Full text: Problems in eugenics

WAGiiNEN.Appendix.465 3.—History of Sterilization Legislation in the United States. 
In eight of the States of the Union there are laws authorizing or 
requiring sterilization of certain classes of defectives and degenerates. 
The first law was passed in Indiana in 1907, and the last in the State 
of New York in 1912. The other States which have enacted similar laws 
are Connecticut, California, Iowa, Nevada, New Jersey, and Washington. 
Except in Indiana and in California little or nothing has been done to 
carry out these laws. Their constitutionality is in question. Attorneys- 
general for the several states do not seem anxious to defend suits and appear 
to encourage delay in putting the laws into operation, and in Indiana, where 
for seven or eight years vasectomy was practised without law and exclusively 
at the request or with the consent of the person operated upon, and for two 
years thereafter under the law of 1907 compulsorily, there have been no 
operations since 1909 except a very few cases at their own request, not ten 
in all. In New Jersey a suit is pending in the Supreme Court to determine the 
right of the state to have sterilized certain confirmed criminals, insane, 
epileptics, and feeble-minded persons who have been certified by the State 
Commission as proper subjects for the operation. As the entering of a suit 
stays the execution of the law, it seems likely that these cases may not be 
pressed for trial for some time, unless a strong public interest should 
demand a speedy adjudication. Such interest is not apparent at present.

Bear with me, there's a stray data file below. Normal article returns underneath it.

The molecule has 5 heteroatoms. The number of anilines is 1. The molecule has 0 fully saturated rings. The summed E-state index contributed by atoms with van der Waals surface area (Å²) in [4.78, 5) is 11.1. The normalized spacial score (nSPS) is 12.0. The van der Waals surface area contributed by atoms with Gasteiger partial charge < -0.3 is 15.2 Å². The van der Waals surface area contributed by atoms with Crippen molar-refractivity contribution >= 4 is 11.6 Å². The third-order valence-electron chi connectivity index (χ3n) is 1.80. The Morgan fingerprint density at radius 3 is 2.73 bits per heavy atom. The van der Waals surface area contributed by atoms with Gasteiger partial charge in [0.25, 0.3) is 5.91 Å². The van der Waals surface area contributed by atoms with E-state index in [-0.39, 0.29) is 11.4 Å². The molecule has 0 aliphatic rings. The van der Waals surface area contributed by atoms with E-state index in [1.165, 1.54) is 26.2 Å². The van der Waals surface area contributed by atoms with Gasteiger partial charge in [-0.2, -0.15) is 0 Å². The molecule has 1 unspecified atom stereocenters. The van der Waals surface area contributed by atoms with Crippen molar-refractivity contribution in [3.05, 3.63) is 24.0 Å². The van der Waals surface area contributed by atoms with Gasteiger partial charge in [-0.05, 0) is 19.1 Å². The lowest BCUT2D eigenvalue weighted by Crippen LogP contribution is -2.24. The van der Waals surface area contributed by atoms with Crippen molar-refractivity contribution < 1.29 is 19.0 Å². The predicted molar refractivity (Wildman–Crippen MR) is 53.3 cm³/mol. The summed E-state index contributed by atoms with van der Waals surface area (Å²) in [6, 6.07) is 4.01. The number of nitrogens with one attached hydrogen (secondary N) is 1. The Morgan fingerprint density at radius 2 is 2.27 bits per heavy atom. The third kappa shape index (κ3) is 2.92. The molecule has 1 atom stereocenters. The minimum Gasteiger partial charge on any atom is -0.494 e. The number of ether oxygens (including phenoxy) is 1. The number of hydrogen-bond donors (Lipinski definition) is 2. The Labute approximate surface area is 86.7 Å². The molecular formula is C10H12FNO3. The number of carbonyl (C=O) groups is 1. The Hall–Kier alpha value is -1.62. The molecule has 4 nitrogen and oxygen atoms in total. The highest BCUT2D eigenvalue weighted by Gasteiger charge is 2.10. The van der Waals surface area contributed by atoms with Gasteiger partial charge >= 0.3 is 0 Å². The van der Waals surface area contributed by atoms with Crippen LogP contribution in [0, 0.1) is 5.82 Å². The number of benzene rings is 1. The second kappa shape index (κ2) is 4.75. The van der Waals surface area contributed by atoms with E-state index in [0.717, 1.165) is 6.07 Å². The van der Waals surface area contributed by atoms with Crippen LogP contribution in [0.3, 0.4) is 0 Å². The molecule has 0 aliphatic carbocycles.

An eminent legal authority of New York City, Mr. Louis Marshall, has 
given this committee his views about the constitutionality of the law so far 
as it relates to criminals. He says (I quote in part):— 
“ Except so far as prohibited by the constitutional prohibition against the 
imposition of cruel and unusual punishment, I believe that it is within the 
power of the State to inflict the death penalty in such cases as at common 
law were subject to that punishment, and to impose imprisonment up to the 
limit of incarceration for life, due regard being had to the nature and 
character of the crime sought to be punished.” 
“ The prohibition against the infliction of cruel and inhuman punishment 
is difficult of precise definition. It is generally understood to have 
reference to the imposition of torture, of a punishment which is barbarous 
and wanton and repugnant to the public conscience. Electrocution has been 
held not to constitute cruel and unusual punishment within the inhibition of 
the Constitution, in People ex rel Kemmler v. Durston, 119 N. Y. 559, 
Affd. 136 U. S. 436, 446. The decapitation of a hand of a kleptomaniac, 
the branding of one who has committed the crime of burglary, or the 
amputation of the sexual organs of one guilty of adultery, would, doubtless, 
in this age, be deemed cruel and unusual punishment.” 
“ I understand that the operation of vasectomy is painless and has no 
effect upon the person upon whom it is imposed, other than to render it HH
	        

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